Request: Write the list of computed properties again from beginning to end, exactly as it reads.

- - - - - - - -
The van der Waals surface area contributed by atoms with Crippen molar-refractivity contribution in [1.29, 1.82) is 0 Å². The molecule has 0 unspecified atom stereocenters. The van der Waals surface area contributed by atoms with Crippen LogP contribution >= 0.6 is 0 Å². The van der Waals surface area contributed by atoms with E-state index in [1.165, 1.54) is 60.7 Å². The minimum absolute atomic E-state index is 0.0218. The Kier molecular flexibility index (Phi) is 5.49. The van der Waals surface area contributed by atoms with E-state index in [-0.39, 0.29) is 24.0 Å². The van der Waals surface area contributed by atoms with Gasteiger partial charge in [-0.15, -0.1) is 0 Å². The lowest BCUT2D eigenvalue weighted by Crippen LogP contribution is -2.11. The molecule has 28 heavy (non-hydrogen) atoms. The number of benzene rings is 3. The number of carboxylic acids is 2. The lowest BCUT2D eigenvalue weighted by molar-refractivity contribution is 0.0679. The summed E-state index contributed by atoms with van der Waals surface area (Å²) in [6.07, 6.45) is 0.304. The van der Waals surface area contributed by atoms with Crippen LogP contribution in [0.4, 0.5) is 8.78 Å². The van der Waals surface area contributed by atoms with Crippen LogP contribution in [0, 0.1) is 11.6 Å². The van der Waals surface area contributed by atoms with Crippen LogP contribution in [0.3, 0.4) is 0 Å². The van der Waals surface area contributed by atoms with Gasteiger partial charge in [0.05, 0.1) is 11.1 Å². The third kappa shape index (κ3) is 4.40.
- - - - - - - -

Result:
The van der Waals surface area contributed by atoms with Crippen molar-refractivity contribution in [1.29, 1.82) is 0 Å². The molecule has 0 unspecified atom stereocenters. The van der Waals surface area contributed by atoms with Crippen LogP contribution >= 0.6 is 0 Å². The van der Waals surface area contributed by atoms with E-state index in [1.165, 1.54) is 60.7 Å². The minimum absolute atomic E-state index is 0.0218. The Kier molecular flexibility index (Phi) is 5.49. The van der Waals surface area contributed by atoms with E-state index in [-0.39, 0.29) is 24.0 Å². The van der Waals surface area contributed by atoms with Gasteiger partial charge in [-0.15, -0.1) is 0 Å². The lowest BCUT2D eigenvalue weighted by Crippen LogP contribution is -2.11. The molecule has 28 heavy (non-hydrogen) atoms. The number of benzene rings is 3. The number of carboxylic acids is 2. The lowest BCUT2D eigenvalue weighted by molar-refractivity contribution is 0.0679. The summed E-state index contributed by atoms with van der Waals surface area (Å²) in [6.07, 6.45) is 0.304. The van der Waals surface area contributed by atoms with Crippen LogP contribution in [0.4, 0.5) is 8.78 Å². The van der Waals surface area contributed by atoms with Crippen LogP contribution in [0, 0.1) is 11.6 Å². The van der Waals surface area contributed by atoms with Crippen LogP contribution in [0.3, 0.4) is 0 Å². The van der Waals surface area contributed by atoms with Gasteiger partial charge in [0.05, 0.1) is 11.1 Å². The third kappa shape index (κ3) is 4.40.